Last week we looked at the area of social anxiety as Halloween is upon us I thought these thoughts would be timely and next week look at the treatments for Social Anxiety.
I like this time of year. Having two boys 5 and 3 years there is great fun and joy around dressing up and looking forward to doing ‘trick or treat’, for me it was ‘penny for the pooka!’. Even with my boys I can see there is a thin line between something being fun and something being very scary.
For many children existing fears are magnified during Halloween such as a fear of spiders, fear of the dark, fear of strangers, fear of large crowds – are often magnified around and on Halloween night.
Halloween objects, items and symbols often cause Halloween fears in children. Children may be afraid of Halloween masks. Bloody, gory, creepy costumes commonly scare children of all ages, particularly if they have had a bad experience in the past – such as a monster jumping out from behind a tree as they approach the door.
Most children enjoy carving pumpkins – scooping out the insides, decorating a silly face, lighting it up with a candle. Other children are terrified by the unnatural, glowing, pumpkin-head faces. They may be excited to carve their own, but seeing a face all lit up at night may have the opposite effect.
Children’s fears around Halloween vary depending on the child and the child’s individual past experiences. Although they may seem irrational and unjustified to adults, the fears are very real to the child, and should not be dismissed as immaturity or silliness.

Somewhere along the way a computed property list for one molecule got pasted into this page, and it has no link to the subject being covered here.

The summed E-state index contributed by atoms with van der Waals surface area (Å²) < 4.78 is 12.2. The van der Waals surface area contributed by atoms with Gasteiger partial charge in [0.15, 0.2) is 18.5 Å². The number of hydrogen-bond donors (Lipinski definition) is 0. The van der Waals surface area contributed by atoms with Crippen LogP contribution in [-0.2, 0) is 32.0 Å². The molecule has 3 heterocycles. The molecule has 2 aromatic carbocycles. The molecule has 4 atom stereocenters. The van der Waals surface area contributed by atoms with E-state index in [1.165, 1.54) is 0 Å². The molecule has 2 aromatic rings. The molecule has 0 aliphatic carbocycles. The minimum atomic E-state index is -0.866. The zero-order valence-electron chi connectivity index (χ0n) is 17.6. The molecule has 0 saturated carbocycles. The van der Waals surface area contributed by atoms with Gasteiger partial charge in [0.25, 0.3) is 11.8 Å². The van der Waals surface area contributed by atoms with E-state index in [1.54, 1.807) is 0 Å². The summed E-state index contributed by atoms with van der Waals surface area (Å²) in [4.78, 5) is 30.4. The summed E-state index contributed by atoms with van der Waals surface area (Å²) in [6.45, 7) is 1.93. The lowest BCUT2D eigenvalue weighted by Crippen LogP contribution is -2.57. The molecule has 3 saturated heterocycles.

1. Find the right balance. Don’t force or pressure your child to do something they are fearful of because it may backfire on everyone and make things worse. Be mindful of finding that middle ground, that place of gentle encouragement somewhere between being too pushy or giving in by avoiding the issue.
2. Take baby steps. If you want your child to get over her fear of masks, gradually expose her to the concept. Begin by inviting her to draw and make her own mask. Next step - cut it out and wear it when ready. Next step -Take pictures of her with it on and off and then look at them together. Next - Look at a book of different masks people have made. Next - Highlight the fact that she is able to put her mask on and take it off as she wishes. Then let her know she can make that same request of others. Be patient and don’t rush, even though it may take weeks or months to accomplish the steps.
3. Engage neighbours & families. Prepare them in advance so trick or treat is fun rather than scary.
4. Have your own party. If you can’t be sure what will happen at a party your child is invited to - have your own. Plan a party with your child around items that feel safe to them, such as pumpkins.
5. Role-play and practice. Have a Halloween dress rehearsal that will allow your child to have a positive experience with this annual ritual. Make it their own by encouraging dress up, creating arts and crafts for decorations, identifying treats to hand out and what you have to do to get them. This is called complimentary play and is a great way to help your child become less sensitive to the actual event.
6. Give your child control. It is human nature to feel safer when we think we have control over a situation. In addition to the two ideas directly above, provide ample opportunity for your child to have choices. Just remember to limit them to two, always making one an option you know they will accept and feel safe with. Leaving choices open ended will only work to create another dilemma.
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